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It is part of a $1.15 million monitoring system upgrade across the Dunedin Public Libraries.
For the past three months, staff have been fitting radio frequency identification tags to tens of thousands of books at Mosgiel Library.
Dunedin City Council arts and culture group manager Bernie Hawke said the tags were essentially thin plastic stickers which contained a computer circuit and a transmitting aerial.
The tags could be encoded with a range of information, including the author, title and home location of the item, he said.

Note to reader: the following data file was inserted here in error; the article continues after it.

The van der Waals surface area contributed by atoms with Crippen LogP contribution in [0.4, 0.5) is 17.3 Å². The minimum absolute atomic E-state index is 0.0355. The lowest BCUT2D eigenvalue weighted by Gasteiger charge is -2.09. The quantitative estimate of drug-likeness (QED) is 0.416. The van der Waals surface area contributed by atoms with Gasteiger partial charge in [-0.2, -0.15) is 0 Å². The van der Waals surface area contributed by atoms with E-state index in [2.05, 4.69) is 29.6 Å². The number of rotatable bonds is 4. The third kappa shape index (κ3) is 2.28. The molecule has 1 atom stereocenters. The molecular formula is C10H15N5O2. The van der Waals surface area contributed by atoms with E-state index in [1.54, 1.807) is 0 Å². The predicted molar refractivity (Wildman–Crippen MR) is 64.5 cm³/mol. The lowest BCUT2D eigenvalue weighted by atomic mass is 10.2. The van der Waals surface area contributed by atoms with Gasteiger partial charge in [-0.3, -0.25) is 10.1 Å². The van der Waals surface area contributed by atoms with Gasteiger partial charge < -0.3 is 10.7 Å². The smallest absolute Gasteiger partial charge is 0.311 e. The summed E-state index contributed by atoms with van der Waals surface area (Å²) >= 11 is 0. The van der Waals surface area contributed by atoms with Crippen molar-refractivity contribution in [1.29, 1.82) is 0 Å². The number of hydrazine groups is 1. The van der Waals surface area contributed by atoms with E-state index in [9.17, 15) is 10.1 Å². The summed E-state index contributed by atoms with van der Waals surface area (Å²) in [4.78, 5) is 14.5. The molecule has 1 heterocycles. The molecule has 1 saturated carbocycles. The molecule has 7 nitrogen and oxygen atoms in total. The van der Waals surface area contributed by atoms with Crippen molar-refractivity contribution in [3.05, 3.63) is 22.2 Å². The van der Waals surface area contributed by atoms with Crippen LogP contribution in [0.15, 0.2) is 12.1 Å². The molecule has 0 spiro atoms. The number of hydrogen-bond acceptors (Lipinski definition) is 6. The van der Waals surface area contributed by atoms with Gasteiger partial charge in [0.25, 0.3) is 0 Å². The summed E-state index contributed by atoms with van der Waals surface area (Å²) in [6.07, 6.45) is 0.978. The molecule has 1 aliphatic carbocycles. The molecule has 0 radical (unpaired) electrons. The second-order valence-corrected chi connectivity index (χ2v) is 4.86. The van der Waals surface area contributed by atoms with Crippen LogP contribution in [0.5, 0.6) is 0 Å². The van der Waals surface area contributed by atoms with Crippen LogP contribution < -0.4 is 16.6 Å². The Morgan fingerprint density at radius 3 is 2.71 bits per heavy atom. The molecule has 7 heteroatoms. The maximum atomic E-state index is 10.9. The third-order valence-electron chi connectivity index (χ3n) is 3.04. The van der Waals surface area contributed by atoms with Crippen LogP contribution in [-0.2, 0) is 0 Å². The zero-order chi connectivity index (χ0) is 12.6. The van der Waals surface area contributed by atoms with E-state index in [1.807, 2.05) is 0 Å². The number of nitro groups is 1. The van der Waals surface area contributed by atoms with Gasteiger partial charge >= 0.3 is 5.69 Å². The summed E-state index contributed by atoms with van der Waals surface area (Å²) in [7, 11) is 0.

As a result, the system meant the library could do more with its library stock, than it could with the previous barcode system.
''When that item is brought within a certain proximity of the reader pads, the reader pads can read that information on the tag,'' he said.
''What it means is that instead of customers coming to a self-issue kiosk and checking out one book at a time as you currently do, you can actually put half a dozen items or more on the pad and they all get checked out simultaneously.
''Similarly, when items are returned through the return chutes, the books can be automatically checked back as they pass through the chute, rather than having staff do it manually.''
As with the present system, security alarms would be set off if someone tried to take a book that had not been issued out of the library, he said.
''All in all, it frees up library staff and allows us to work more with the customers.''